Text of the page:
ESA Explores Space Operations
ESA‘s riskiest flyby – Solar Orbiter faces Earth debris

ESA‘s riskiest flyby – Solar Orbiter faces Earth debris

November 25, 2021

We talk to Julia Schwartz, expert in flight dynamics, and Klaus Merz, space debris, about Solar Orbiter's upcoming risky Earth flyby. On 27 Nov, it will pass almost as close as the International Space Station in one of the closest flybys on record, which will see the spacecraft pass through two regions of hazardous debris. Could Solar Orbiter swerve from collision, if needed? Has the recent 'fragmentation event' increased the risk?

Rescuing Integral: No thrusters, no problem

Rescuing Integral: No thrusters, no problem

July 16, 2021

A year ago today, a failure on the Integral spacecraft meant it fired its thrusters for likely the last time. Hear Richard Southworth, Operations Manager for the mission explain how in the 365 days since, the spacecraft in Earth orbit has continued to shed light on the violent gamma ray Universe.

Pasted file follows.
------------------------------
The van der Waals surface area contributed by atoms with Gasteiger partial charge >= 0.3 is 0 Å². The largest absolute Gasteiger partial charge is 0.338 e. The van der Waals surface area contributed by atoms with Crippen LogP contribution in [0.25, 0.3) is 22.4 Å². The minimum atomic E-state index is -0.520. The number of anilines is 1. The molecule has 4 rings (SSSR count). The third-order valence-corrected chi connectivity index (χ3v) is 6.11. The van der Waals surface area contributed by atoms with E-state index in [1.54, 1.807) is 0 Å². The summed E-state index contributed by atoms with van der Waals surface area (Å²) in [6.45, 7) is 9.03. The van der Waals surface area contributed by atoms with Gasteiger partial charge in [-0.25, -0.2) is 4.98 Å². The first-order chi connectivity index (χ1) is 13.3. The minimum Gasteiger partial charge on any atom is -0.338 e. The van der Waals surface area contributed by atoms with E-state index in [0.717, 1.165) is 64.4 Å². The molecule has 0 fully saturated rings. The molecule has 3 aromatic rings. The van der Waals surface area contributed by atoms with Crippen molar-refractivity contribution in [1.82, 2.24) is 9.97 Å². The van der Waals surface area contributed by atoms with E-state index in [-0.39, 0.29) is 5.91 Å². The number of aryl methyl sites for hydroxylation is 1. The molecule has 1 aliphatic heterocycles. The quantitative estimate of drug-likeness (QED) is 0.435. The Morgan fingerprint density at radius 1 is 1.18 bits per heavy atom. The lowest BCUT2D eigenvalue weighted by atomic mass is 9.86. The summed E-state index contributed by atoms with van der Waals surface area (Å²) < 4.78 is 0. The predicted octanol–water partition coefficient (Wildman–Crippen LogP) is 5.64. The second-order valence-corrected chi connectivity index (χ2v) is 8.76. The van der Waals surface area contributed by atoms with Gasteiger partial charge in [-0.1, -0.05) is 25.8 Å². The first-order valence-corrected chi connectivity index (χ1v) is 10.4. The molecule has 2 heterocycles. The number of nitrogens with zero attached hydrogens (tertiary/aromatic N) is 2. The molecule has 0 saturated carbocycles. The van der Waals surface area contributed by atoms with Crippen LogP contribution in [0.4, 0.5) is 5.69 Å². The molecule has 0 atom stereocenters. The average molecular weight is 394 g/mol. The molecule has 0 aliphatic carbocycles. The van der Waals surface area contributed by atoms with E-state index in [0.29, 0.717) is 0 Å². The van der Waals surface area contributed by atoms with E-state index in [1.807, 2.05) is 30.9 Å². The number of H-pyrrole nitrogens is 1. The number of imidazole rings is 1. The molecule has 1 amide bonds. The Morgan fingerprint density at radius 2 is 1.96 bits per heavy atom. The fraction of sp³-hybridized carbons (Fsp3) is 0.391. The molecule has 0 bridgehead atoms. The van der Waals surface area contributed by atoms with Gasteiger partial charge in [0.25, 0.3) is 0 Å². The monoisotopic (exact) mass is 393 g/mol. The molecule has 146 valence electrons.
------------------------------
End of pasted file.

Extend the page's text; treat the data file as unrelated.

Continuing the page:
Not only that, Integral should soon be working even more efficiently than before, as mission control teams implement an ingenious new way to control the 18-year-old spacecraft.

Your chance to name the next space weather mission

Your chance to name the next space weather mission

May 19, 2021

ESA needs you. We need a name for our new spacecraft. Its mission? To spot potentially hazardous solar storms before they reach Earth.

We speak to Jussi Luntama, ESA's Head of Space Weather about the mission, why it needs a new name, and what kind of submissions he's hoping for.

Submit your proposal at: https://www.esa.int/Safety_Security/Space_weather/Name_ESA_s_new_mission

A fictional asteroid impact